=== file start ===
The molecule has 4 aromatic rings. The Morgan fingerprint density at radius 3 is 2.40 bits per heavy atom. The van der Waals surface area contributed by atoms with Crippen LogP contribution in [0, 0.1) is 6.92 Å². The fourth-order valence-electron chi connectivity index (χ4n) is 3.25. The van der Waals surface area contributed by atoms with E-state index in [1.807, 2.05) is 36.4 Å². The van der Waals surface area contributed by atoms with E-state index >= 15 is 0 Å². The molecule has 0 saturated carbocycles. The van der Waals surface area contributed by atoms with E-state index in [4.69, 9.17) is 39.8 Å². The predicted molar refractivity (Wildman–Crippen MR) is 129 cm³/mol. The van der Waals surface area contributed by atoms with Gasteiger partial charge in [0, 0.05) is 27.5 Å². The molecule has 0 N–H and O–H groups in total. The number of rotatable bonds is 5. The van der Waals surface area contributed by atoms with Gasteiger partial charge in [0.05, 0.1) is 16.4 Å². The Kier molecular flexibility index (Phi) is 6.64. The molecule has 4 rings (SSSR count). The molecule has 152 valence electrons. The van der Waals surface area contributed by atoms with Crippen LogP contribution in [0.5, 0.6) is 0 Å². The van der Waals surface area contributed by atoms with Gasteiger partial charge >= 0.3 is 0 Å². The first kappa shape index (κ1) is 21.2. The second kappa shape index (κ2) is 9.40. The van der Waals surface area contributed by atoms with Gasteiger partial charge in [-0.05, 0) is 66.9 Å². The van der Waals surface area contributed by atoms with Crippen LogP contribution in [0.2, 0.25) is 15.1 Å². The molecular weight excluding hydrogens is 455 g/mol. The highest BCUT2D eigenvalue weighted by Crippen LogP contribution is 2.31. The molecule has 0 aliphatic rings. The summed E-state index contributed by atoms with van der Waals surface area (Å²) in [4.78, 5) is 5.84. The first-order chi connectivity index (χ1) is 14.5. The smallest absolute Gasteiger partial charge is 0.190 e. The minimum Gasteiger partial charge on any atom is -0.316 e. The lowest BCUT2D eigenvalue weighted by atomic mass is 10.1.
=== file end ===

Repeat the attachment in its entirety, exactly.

The molecule has 4 aromatic rings. The Morgan fingerprint density at radius 3 is 2.40 bits per heavy atom. The van der Waals surface area contributed by atoms with Crippen LogP contribution in [0, 0.1) is 6.92 Å². The fourth-order valence-electron chi connectivity index (χ4n) is 3.25. The van der Waals surface area contributed by atoms with E-state index in [1.807, 2.05) is 36.4 Å². The van der Waals surface area contributed by atoms with E-state index >= 15 is 0 Å². The molecule has 0 saturated carbocycles. The van der Waals surface area contributed by atoms with E-state index in [4.69, 9.17) is 39.8 Å². The predicted molar refractivity (Wildman–Crippen MR) is 129 cm³/mol. The van der Waals surface area contributed by atoms with Gasteiger partial charge in [0, 0.05) is 27.5 Å². The molecule has 0 N–H and O–H groups in total. The number of rotatable bonds is 5. The van der Waals surface area contributed by atoms with Gasteiger partial charge in [0.05, 0.1) is 16.4 Å². The Kier molecular flexibility index (Phi) is 6.64. The molecule has 4 rings (SSSR count). The molecule has 152 valence electrons. The van der Waals surface area contributed by atoms with Crippen LogP contribution in [0.5, 0.6) is 0 Å². The van der Waals surface area contributed by atoms with Gasteiger partial charge >= 0.3 is 0 Å². The first kappa shape index (κ1) is 21.2. The second kappa shape index (κ2) is 9.40. The van der Waals surface area contributed by atoms with Gasteiger partial charge in [-0.05, 0) is 66.9 Å². The van der Waals surface area contributed by atoms with Crippen LogP contribution in [0.2, 0.25) is 15.1 Å². The molecular weight excluding hydrogens is 455 g/mol. The highest BCUT2D eigenvalue weighted by Crippen LogP contribution is 2.31. The molecule has 0 aliphatic rings. The summed E-state index contributed by atoms with van der Waals surface area (Å²) in [4.78, 5) is 5.84. The first-order chi connectivity index (χ1) is 14.5. The smallest absolute Gasteiger partial charge is 0.190 e. The minimum Gasteiger partial charge on any atom is -0.316 e. The lowest BCUT2D eigenvalue weighted by atomic mass is 10.1.